Determining the best way to communicate technical ideas and research results can be nearly as challenging as doing the research itself. In the last 15-20 years the availability of computer projectors, presentation software, and digital video, has enabled a far greater arsenal of data visualization techniques than ever. However, there are still some limitations in the options most presenters choose.
On one hand, static charts and plots are very simple to produce, even with effective use of color, and lend themselves well to many formats. However, they can show a maximum of three dimensions (and the third dimension in a flat plot can be difficult to get right), and if there is a time history of the data it can be hard to intuitively understand a plot that shows time as a spatial dimension.
On the other hand, while videos can show a much greater wealth of data, using them in a presentation can be a crapshoot. I have seen more than my share of presentations where the author embedded a video, which ultimately showed up as nothing more than a black rectangle. Between ensuring that the correct codec and media player software exists on the presentation computer, ensuring that there is enough computing power to make the playback smooth, fussing around with what to click to get the thing to play on cue, and configuring it to play on a loop, embedding a video can be a royal pain. To boot, videos tend to make presentations very, very large on disk.
To address these shortcomings, I offer an intermediate option–one that has the simplicity of a static plot or image, but the ability to show motion and other change with time of a short video: animated GIFs. To be sure, GIFs cannot have sound associated, and they work best in short (<20 sec) clips. But they have the potential to give a wide array of presentations an additional tool to effectively express results. They show “video” in a constant loop and are compatible with all major presentation software, most image viewing software, and all major browsers (making it easy to transition from presentation to web page.)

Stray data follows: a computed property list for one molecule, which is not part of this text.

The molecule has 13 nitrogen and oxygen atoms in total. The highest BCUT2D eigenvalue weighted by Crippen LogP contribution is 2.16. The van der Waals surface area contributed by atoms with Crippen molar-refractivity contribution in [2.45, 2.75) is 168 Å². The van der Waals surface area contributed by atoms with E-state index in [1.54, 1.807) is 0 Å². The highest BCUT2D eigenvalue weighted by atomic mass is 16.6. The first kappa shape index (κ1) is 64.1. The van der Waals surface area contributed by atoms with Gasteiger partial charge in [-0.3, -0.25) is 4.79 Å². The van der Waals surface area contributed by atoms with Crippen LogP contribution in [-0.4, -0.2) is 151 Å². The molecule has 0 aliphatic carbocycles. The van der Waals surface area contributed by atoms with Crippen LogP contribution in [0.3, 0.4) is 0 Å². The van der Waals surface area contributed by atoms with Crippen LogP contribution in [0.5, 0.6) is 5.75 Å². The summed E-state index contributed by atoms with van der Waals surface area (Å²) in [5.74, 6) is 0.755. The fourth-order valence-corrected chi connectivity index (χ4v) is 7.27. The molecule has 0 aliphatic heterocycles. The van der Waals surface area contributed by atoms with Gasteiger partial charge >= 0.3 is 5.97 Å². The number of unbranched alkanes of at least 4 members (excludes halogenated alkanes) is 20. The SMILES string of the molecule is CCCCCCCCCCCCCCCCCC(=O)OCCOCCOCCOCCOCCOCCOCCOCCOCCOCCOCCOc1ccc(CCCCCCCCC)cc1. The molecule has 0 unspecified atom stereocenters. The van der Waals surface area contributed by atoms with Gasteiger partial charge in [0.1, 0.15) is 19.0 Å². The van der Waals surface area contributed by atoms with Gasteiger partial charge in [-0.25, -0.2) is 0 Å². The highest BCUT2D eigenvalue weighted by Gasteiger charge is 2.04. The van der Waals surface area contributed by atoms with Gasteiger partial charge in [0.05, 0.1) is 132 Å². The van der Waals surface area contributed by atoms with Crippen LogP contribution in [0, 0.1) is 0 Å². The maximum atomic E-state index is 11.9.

There are several ways to create animated GIFs. Lifehacker published a very good guide on this process not long ago, but I wanted to throw another method into the mix, one that works especially well for stitching together images of plots (for example, from Matlab). This one uses the open source image manipulation software, ImageMagick. For this short tutorial, I will be using Linux-based commands, though I imagine that the Windows equivalents are very similar.
1. Generate the sequence of images.
For the example I use here, I used Matlab to run a simulation, then plotted the state of the system at each time stop and saved it to a *.bmp file (.png files will work just as well).
'%03u' means that the file name will have three digits no matter what number (i.e.
plot034.bmp). This is important to maintain as the converter program needs the correct format to parse the images in order.
2. Run ImageMagick
Run this command at the command line in the folder where the images from step 1 are stored.
convert -delay 20 -loop 0 plot*.bmp animation.gif
The -delay 20 argument will cause a 20 hundredths of a second delay between each frame (i.e. run the animation at 5 frames per second), and the -loop 0 will cause the GIF to loop over and over again.
Here is an example from some recent collision avoidance work I’ve been doing:
Remember, though–the more frames you put in, the larger the file.